The long-awaited debate on Monday in New York governor's race showed Democrat Andrew Cuomo, son of the former governor and Democratic icon, as steeped in how New York government works and how he believes it should be fixed.
Meanwhile, his top rival, tea party-backed Republican Carl Paladino, sought to display a passion for the work he says career politicians like Cuomo have failed to do.
The 90-minute debate was punctuated with some jabs by the five minor party candidates.
Anti-Prohibition Party candidate Kristin Davis, the former "Manhattan madam" who wrote a book and was jailed in a prostitution investigation of a ring she was said to operate, frequently compared prostitution with politics, often finding politics a worse profession.
She said politicians are the worst prostitutes in the state and added, "I may be the only person sitting on this stage with the right experience to deal with them."
Cuomo repeatedly criticized the government now run by his party and harkened to a time past when he said New York state government was considered a model for other states. He praised past leadership, although he didn't specifically note his father, former Gov. Mario Cuomo.
Cuomo spoke in detail with confidence on every subject, appearing more composed than Paladino and playing to the crowd more than the other candidates at the Hofstra University debate.
"I know this state like nobody else on this stage," Cuomo said. "I understand the disgust with Albany, and I share it."
But, the former federal housing secretary added: "No state has anything on New York, and we're going to make this the Empire State again, don't make any mistake about that."
Paladino, a Buffalo developer, said state government doesn't need tweaking, but rather a major overhaul that scares career politicians like Cuomo.
"My critics want to say I'm crazy," Paladino said.
"No, I'm passionate," he said. He then ticked off his platform: cutting spending by 20 percent, cutting taxes by 10 percent, term limits of eight years for state officials, disclosure of all outside income to identify conflicts of interest and the appointment of a special prosecutor to investigate the Legislature.
"My plan scares them to death," Paladino said. "You tell me if I'm crazy."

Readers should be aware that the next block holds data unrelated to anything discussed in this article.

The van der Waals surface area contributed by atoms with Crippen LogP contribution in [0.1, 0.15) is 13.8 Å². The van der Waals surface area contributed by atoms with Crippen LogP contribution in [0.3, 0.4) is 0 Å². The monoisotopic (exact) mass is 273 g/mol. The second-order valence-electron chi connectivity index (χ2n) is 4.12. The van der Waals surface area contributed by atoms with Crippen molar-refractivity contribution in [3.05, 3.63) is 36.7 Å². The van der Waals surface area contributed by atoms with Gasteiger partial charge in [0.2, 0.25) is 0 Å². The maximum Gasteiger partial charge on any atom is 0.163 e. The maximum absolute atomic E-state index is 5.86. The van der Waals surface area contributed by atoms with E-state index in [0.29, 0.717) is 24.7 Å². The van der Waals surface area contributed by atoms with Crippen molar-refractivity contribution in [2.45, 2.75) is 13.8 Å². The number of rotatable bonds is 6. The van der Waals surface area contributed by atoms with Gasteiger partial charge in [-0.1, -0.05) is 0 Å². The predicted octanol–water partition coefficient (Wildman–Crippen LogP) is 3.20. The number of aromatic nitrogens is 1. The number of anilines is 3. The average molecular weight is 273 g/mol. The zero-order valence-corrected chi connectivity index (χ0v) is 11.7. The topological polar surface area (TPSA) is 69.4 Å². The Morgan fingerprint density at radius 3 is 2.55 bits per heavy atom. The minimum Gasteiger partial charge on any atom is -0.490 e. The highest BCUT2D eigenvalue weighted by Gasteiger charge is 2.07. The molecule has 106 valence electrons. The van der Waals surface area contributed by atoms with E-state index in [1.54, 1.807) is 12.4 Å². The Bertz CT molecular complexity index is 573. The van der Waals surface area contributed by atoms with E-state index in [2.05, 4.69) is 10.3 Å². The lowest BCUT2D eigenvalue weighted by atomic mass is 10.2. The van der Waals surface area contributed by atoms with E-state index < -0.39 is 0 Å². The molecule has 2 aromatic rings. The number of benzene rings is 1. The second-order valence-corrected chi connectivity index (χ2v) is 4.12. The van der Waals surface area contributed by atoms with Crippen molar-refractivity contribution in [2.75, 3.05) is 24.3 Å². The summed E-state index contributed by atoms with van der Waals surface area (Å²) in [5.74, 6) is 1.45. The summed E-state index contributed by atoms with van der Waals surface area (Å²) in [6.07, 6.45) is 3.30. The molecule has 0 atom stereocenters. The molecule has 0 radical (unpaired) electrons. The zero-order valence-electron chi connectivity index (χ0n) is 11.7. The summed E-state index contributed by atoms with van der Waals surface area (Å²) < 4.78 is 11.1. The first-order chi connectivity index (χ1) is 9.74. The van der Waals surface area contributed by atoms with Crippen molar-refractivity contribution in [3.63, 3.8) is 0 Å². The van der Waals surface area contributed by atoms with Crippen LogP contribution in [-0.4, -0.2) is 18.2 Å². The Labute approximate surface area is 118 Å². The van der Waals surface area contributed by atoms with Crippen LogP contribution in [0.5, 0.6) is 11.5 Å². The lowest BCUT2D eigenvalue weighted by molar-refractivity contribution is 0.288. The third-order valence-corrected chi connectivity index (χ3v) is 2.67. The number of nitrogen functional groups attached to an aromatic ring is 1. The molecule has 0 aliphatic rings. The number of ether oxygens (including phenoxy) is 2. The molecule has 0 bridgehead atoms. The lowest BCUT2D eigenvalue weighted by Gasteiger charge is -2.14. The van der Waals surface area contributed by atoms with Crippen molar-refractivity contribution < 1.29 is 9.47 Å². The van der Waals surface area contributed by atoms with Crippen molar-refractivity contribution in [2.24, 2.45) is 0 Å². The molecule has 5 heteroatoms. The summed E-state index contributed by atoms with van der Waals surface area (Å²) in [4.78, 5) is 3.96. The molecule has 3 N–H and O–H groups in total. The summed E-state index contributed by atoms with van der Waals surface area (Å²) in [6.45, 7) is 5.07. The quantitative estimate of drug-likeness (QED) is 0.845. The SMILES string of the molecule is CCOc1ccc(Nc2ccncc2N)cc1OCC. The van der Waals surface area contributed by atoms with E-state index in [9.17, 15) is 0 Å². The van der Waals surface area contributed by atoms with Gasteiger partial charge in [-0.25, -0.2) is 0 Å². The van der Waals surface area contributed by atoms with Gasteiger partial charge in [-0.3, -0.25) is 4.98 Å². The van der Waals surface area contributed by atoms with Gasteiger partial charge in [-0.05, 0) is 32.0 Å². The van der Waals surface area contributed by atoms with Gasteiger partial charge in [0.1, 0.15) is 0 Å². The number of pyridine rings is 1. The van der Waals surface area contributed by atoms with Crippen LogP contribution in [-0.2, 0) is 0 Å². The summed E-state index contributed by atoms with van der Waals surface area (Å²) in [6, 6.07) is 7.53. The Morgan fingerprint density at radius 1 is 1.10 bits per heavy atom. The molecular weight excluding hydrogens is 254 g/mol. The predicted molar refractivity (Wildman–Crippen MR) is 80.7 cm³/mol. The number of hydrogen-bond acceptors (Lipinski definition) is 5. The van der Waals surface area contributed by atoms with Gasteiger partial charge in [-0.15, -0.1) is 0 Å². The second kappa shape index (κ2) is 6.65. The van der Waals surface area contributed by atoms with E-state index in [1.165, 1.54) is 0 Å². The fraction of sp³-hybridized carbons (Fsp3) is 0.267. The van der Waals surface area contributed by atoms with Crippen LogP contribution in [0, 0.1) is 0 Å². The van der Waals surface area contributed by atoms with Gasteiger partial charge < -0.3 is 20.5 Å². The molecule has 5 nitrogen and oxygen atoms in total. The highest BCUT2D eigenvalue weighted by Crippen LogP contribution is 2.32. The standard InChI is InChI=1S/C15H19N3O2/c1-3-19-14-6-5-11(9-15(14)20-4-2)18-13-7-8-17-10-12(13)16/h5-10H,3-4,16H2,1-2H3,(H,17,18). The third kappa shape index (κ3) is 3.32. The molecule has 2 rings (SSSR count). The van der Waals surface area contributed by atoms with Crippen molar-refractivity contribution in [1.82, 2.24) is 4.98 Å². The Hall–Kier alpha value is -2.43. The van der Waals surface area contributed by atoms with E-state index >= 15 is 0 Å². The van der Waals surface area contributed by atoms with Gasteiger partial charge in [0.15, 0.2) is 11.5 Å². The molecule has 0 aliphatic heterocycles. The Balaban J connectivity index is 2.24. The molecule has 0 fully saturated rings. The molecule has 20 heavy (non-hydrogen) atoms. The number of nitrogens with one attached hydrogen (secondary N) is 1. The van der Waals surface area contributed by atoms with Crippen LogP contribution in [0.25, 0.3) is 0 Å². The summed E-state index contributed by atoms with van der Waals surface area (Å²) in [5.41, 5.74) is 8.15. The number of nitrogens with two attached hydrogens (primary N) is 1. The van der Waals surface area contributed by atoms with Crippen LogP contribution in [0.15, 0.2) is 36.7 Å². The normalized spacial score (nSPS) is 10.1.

In the only scheduled debate of the nasty campaign, neither Cuomo nor Paladino targeted the other, although some of the minor party candidates took shots at both.
Political scientist Doug Muzzio of Baruch College said the debate didn't change the race for any candidate.
"No winners, no home runs, triples, doubles," Muzzio said. "A couple of singles. No big errors. Nothing about the race changed."
Paladino, in his first public debate, stumbled early in his answers. At one point he referred to the state Board of Regents as the state school board, which doesn't exist. He struggled with some of his statistics while Cuomo rattled off his.
But Paladino became more confident midway through the debate, striking his fist to his heart at times and leaning into the camera.
"Jobs are the No. 1 concern of our young people today," Paladino said, citing how taxes and over-regulation of businesses are forcing an exodus of young New Yorkers.
"They don't have that grounded feeling anymore," he continued. "They want a government of the people, by the people and for the people and that's what we will give them."
Said Cuomo: "The state of New York government just doesn't get it. Taxes are out of control ... they are chasing businesses from this state and the businesses leave, the jobs leave."
He elicited the first laughs of the night while providing statistics that defined New York's problems and his solutions.
"I think the question in this race is who can actually do it? Who can get it done?" Cuomo asked, a barb at Paladino, a novice politician whose temperament for office has been questioned. "I have gotten a lot of legislation passed."
Barron, a New York City councilman, called for a progressive tax system that would target the wealthy. "How about taking it out on the rich?" he asked. "They have more money, they should pay more."
Redlich railed about the size of state government and groused that 110,000 state employees earn more than $100,000 a year. "We have to stop wasting money," he said. "If you stop wasting money, you will have more money in your pockets."
Hawkins called for public financing of elections as a solution to corruption in state government. He also urged a progressive tax system.